Mobile broadband penetration has grown strongly in India over the past few years driven by a strong and growing mobile subscriber base.
Over the past decade India's mobile sector has developed a sustained momentum, aided by higher subscriber volumes, lower tariffs and falling handset prices. There had been a major push to take mobile services into the poorer and rural areas of the country, a move that inevitably weighed down on ARPU.
India's mobile market dominates the local telecom sector with its large subscriber base and revenue numbers, as well as the huge capital investment by operators. It has continued to be a highly competitive market in which a number of major players together with a larger number of smaller players have been battling to increase market share.
Kazakhstan's mobile market has experienced very strong growth over the last five years. Mobile penetration has risen from 72% in 2011 to 81% in 2016. The market remains highly competitive, but rather than a focus only on growth in subscribers the market is shifting to value-added. The roll-out of 4G / LTE services is driving significant shift to mobile data services across the country. Much will depend on the continuing resilience of the economy in India, with any drop in economic performance quickly triggering a drop in demand for mobile services. Further strong growth predicted over the next five years to 2021. By that year the market will reach mobile penetration of over 90%.
Significant market consolidation amongst the mobile operators was underway in 2016. The three-way merger of SSTL, RCOM and Aircel will establish a company with around 200 million customers, making it the second largest mobile operator by subscribers after Bharti Airtel, and just ahead of Vodafone.
Mobile broadband penetration has grown strongly in India over the past few years driven by a strong and growing mobile subscriber base. Further strong growth is predicted over the next year to 2017. Mobile broadband is set to grow exponentially throughout India, driving digital inclusion and economic growth for India's consumers and businesses.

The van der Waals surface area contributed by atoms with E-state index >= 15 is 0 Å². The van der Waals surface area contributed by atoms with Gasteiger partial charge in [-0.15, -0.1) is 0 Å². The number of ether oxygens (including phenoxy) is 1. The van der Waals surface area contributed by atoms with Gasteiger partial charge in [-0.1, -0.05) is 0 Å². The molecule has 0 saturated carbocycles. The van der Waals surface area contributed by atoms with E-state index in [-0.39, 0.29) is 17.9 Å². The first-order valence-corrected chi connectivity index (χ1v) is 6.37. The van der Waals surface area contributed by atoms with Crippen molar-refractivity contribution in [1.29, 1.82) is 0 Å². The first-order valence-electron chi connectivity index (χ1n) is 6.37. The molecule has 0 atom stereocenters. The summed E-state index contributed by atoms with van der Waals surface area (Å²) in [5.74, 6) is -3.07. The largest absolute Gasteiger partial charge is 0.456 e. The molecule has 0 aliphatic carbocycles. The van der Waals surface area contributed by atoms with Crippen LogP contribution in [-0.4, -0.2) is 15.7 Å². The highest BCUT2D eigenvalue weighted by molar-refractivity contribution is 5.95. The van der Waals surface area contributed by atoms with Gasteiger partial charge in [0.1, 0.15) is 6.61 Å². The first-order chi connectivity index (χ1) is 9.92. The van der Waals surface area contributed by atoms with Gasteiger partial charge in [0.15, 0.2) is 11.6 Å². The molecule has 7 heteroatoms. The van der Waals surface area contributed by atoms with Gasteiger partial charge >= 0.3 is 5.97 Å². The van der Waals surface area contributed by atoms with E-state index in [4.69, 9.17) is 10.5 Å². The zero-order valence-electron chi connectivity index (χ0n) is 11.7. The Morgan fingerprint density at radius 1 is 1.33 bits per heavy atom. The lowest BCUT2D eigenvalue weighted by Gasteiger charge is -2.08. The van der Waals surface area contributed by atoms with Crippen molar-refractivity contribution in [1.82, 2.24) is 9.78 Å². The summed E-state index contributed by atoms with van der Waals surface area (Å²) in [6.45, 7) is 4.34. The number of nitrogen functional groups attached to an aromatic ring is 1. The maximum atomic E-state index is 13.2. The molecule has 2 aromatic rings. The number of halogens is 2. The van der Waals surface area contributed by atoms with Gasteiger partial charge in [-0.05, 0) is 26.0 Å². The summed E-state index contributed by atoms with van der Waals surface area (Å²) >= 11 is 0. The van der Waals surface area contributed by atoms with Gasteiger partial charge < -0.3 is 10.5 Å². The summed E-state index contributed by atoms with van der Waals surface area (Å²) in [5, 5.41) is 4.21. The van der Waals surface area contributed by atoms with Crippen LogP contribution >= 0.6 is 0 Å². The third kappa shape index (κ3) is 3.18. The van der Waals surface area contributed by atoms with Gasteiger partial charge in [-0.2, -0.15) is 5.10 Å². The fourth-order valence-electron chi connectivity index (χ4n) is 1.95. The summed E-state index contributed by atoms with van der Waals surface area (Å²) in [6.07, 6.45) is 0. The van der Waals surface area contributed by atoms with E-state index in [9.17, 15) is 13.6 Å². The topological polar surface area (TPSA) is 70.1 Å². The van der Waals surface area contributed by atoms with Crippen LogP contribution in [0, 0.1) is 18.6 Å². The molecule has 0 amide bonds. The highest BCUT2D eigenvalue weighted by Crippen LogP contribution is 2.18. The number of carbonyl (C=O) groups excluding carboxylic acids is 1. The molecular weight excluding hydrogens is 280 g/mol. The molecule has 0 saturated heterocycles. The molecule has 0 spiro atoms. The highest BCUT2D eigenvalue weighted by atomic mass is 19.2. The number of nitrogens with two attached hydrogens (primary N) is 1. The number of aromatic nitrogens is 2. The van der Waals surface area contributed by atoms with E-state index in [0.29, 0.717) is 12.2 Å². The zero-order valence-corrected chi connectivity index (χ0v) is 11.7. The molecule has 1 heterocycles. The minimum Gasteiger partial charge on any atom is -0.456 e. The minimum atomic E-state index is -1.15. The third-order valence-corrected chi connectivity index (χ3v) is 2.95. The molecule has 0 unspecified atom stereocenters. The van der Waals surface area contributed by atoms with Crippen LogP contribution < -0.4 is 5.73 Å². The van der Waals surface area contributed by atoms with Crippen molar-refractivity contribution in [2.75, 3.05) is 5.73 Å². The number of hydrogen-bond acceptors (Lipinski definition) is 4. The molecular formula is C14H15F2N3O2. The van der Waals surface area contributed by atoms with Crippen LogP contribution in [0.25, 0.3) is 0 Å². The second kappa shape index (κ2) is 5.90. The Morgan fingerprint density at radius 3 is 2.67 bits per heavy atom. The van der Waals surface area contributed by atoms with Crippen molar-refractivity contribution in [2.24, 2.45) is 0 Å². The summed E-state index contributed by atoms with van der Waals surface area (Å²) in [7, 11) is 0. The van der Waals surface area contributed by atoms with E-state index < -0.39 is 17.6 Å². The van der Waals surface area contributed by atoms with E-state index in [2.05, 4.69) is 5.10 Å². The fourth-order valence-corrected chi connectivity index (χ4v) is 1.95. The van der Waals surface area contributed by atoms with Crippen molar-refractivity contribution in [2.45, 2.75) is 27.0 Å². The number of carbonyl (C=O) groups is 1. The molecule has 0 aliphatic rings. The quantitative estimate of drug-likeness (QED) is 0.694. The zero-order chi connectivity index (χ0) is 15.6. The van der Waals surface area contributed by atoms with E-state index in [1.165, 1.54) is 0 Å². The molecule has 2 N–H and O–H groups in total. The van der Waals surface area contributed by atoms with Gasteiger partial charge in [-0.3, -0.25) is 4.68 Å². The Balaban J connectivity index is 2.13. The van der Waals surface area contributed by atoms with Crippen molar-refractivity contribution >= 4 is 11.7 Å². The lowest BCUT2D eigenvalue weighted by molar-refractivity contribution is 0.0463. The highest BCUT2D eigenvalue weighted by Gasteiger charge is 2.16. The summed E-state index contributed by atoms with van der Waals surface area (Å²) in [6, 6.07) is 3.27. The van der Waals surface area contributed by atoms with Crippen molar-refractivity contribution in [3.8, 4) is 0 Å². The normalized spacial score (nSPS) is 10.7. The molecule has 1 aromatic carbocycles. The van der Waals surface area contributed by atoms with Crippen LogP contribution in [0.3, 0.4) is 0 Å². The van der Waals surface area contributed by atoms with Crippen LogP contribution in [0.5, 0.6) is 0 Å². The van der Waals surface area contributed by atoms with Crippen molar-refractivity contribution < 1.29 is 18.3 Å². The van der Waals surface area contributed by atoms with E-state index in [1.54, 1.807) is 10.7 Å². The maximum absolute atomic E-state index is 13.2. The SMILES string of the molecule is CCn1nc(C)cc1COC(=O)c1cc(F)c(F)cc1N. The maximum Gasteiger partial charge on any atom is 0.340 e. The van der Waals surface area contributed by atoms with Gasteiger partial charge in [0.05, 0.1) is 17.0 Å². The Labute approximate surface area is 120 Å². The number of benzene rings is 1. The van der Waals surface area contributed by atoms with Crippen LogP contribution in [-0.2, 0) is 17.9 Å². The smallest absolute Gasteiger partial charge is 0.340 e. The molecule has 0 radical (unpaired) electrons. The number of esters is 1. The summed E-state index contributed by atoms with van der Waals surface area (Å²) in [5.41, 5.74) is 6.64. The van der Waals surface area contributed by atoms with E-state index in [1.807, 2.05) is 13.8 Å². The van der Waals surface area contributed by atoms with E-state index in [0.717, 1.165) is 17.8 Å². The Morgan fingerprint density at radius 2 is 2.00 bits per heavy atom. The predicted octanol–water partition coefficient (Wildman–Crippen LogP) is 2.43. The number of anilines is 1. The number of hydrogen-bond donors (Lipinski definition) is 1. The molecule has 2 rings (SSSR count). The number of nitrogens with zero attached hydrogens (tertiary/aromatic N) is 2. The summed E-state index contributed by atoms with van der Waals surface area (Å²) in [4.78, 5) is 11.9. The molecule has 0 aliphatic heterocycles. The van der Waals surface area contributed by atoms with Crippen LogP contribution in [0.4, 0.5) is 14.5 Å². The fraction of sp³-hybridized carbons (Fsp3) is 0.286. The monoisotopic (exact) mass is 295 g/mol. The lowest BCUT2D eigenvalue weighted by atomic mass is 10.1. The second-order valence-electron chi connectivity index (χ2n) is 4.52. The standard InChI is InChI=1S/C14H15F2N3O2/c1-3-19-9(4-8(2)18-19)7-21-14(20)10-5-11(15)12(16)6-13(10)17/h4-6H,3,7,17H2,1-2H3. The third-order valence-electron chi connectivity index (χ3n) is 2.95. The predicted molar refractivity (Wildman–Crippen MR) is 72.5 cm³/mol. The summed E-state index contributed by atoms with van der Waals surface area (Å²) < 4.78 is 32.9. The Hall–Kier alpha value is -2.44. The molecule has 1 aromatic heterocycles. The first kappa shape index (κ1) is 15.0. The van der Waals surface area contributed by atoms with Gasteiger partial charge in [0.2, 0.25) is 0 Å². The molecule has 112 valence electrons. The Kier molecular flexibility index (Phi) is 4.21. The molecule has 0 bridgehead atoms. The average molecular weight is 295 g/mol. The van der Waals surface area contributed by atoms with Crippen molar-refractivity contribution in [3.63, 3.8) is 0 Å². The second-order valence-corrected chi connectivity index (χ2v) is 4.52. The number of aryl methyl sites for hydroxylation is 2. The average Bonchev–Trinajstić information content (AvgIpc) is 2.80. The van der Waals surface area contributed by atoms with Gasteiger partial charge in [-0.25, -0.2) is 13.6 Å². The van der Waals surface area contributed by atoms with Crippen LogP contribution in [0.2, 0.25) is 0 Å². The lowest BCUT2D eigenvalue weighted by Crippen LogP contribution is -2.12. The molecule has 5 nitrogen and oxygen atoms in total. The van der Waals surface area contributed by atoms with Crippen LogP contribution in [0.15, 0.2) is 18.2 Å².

Despite its huge growth and its potential for further growth, the Indian telecoms market continued to present a number of challenges for mobile operators.
They have struggled to maintain Average Revenue per User (ARPU) levels. The country could boast some of the lowest mobile tariffs in the world, but at the time it also had one of the highest mobile usage levels in the world.
Idea launched its first 4G platform
released plans for a limited LTE launch in that month, with a commercial launch expected to follow
Telenor India is aiming to roll out 4G services to its six active circles by the end of March 2017.
Vodafone continued to rollout 4G services.
Airtel completed the purchase of Augere Wireless Broadband,
Bharti Airtel allocated investment for the upgrade of its pan-Indian network over the next three years under Project Leap'.
India's Ministry of Defence (MoD) agreed to return spectrum in the 1800MHz and 2100MHz bands.
Bharti Airtel signed an agreement with Aircel to acquire its 4G-compatible spectrum in eight circles.
The Department of Telecommunications (DoT) made an amendment to the Unified Licence to allow sharing of active infrastructure.
Companies covered in this report include:
Aircel/Dishnet, Bharti Airtel, Loop Mobile (BPL Mobile), Quadrant (HFCL), Idea/Spice, Reliance Communications, Reliance Jio Infocomm (RJI), Tata Teleservices, Vodafone Essar, Telewings (Uninor), Videocon, S Tel, Batelco, Bharti Telenet, Reliance Infocomm, Tata Teleservices, Sistema (Shyam Telelink), Videsh Sanchar Nigam Ltd (VSNL), Bharat Sanchar Nigam Ltd (BSNL), Mahanagar Telephone Nigam Ltd (MTNL), Videocon
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